Early markers of allergic disease in a primary prevention study using probiotics: 2.5-year follow-up phase


Susan L. Prescott
School Paediatrics and Child Health
Princess Margaret Hospital
University of Western Australia
PO Box D184
WA 6001


Background:  We previously reported that a Lactobacillus acidophilus probiotic strain (LAFTI® L10/LAVRI-A1) given for the first 6 months of life increased the risk of allergen sensitization at 1 year of age.

Methods:  To assess the effects on subsequent allergic outcomes, 153 children from the initial prevention cohort (n = 178) were reviewed at 2.5 years of age. Clinical outcomes were assessed in relation to (i) probiotic supplementation; and (ii) immune function previously assessed at 6 months of age.

Results:  Supplementation with this probiotic did not reduce the risk of dermatitis at 2.5 years (31/74, 42%) compared with that in placebo group (25/76, 34%). There was no significant reduction in any other allergic disease or allergen sensitization. Inhalant sensitization at 2.5 years (n = 29) was associated with higher proportions of circulating CD4+ CD25+ regulatory T-cell populations (P = 0.005) and higher allergen-induced FOXP3 levels (P = 0.003) at 6 months. This was also seen in children with dermatitis. Children with dermatitis at 2.5 years also had significantly lower toll-like receptor 4 lipopolysaccharide responses at 6 months of age (IL-12 P = 0.04, IL-6 P = 0.039) and lower polyclonal (PHA) responses (IFN-γP = 0.005, IL-10 P = 0.001, and IL-6 P = 0.001). Children who had previously received the probiotic had fewer gastrointestinal infections in the preceding 18 months (P = 0.023).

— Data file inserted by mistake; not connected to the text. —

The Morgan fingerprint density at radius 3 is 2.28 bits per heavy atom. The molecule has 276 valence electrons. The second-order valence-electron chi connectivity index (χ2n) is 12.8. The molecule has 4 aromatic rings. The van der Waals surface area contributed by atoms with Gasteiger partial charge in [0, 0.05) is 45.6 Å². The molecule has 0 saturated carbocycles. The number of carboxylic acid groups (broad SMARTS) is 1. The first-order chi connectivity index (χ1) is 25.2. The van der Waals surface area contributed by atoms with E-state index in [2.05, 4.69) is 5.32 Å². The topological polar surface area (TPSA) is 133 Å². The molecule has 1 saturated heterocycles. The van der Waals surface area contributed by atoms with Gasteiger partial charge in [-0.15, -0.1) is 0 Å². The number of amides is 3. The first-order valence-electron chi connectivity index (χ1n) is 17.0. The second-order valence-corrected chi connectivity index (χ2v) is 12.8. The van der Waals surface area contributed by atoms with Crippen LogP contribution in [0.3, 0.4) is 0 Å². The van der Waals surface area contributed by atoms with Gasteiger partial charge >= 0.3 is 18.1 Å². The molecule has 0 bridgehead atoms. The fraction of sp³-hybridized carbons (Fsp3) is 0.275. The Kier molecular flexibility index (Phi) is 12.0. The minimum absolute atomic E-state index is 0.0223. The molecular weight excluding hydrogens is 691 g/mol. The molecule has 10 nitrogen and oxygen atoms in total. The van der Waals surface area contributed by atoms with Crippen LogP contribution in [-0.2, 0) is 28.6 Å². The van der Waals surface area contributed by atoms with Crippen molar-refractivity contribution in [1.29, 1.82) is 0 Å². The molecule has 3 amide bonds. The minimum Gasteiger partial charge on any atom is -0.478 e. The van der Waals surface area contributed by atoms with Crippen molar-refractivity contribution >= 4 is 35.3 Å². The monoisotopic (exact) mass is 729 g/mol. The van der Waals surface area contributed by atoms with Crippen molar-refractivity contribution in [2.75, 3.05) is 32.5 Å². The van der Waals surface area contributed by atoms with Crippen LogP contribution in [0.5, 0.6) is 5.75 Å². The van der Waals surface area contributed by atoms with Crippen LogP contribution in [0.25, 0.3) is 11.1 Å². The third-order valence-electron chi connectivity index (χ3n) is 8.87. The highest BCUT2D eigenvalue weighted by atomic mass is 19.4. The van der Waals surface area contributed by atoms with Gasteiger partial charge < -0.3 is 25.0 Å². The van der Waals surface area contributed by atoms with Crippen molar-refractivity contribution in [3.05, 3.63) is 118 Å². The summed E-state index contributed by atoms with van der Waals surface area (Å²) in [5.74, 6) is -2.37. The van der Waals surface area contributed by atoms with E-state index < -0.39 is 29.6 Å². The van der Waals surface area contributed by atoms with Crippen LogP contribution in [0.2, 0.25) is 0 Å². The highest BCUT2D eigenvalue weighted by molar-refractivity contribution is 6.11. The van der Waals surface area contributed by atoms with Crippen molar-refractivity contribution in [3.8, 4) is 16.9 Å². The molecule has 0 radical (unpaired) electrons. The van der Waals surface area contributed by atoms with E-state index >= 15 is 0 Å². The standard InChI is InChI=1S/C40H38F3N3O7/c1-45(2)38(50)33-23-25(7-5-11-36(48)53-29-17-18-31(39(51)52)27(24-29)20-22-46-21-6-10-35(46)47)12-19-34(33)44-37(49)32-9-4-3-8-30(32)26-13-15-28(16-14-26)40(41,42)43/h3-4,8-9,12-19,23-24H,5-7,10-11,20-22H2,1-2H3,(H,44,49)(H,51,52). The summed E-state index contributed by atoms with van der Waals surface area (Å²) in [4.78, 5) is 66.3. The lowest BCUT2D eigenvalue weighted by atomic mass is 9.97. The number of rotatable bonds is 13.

Conclusion:  The LAFTI® L10 probiotic strain did not have any significant effect on allergy outcomes. Allergic children showed a number of early differences in immune function including altered regulatory T-cell markers and innate immune function.